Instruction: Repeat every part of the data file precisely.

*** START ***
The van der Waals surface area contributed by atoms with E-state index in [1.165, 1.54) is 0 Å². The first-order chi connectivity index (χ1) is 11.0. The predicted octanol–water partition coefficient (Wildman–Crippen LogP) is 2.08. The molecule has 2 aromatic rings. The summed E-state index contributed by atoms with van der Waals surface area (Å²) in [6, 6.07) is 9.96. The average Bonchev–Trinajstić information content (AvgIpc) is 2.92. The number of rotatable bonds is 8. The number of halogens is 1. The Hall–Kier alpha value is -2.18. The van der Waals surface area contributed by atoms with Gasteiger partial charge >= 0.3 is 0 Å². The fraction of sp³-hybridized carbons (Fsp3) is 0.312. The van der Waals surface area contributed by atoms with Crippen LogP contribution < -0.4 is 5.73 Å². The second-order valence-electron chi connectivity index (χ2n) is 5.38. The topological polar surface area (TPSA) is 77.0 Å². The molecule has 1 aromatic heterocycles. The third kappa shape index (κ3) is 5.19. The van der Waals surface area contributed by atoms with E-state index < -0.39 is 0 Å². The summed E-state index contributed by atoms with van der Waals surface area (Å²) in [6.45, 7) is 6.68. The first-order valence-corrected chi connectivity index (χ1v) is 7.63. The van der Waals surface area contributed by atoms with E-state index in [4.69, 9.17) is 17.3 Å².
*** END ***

The van der Waals surface area contributed by atoms with E-state index in [1.165, 1.54) is 0 Å². The first-order chi connectivity index (χ1) is 11.0. The predicted octanol–water partition coefficient (Wildman–Crippen LogP) is 2.08. The molecule has 2 aromatic rings. The summed E-state index contributed by atoms with van der Waals surface area (Å²) in [6, 6.07) is 9.96. The average Bonchev–Trinajstić information content (AvgIpc) is 2.92. The number of rotatable bonds is 8. The number of halogens is 1. The Hall–Kier alpha value is -2.18. The van der Waals surface area contributed by atoms with Gasteiger partial charge >= 0.3 is 0 Å². The fraction of sp³-hybridized carbons (Fsp3) is 0.312. The van der Waals surface area contributed by atoms with Crippen LogP contribution < -0.4 is 5.73 Å². The second-order valence-electron chi connectivity index (χ2n) is 5.38. The topological polar surface area (TPSA) is 77.0 Å². The molecule has 1 aromatic heterocycles. The third kappa shape index (κ3) is 5.19. The van der Waals surface area contributed by atoms with E-state index < -0.39 is 0 Å². The summed E-state index contributed by atoms with van der Waals surface area (Å²) in [6.45, 7) is 6.68. The first-order valence-corrected chi connectivity index (χ1v) is 7.63. The van der Waals surface area contributed by atoms with E-state index in [4.69, 9.17) is 17.3 Å².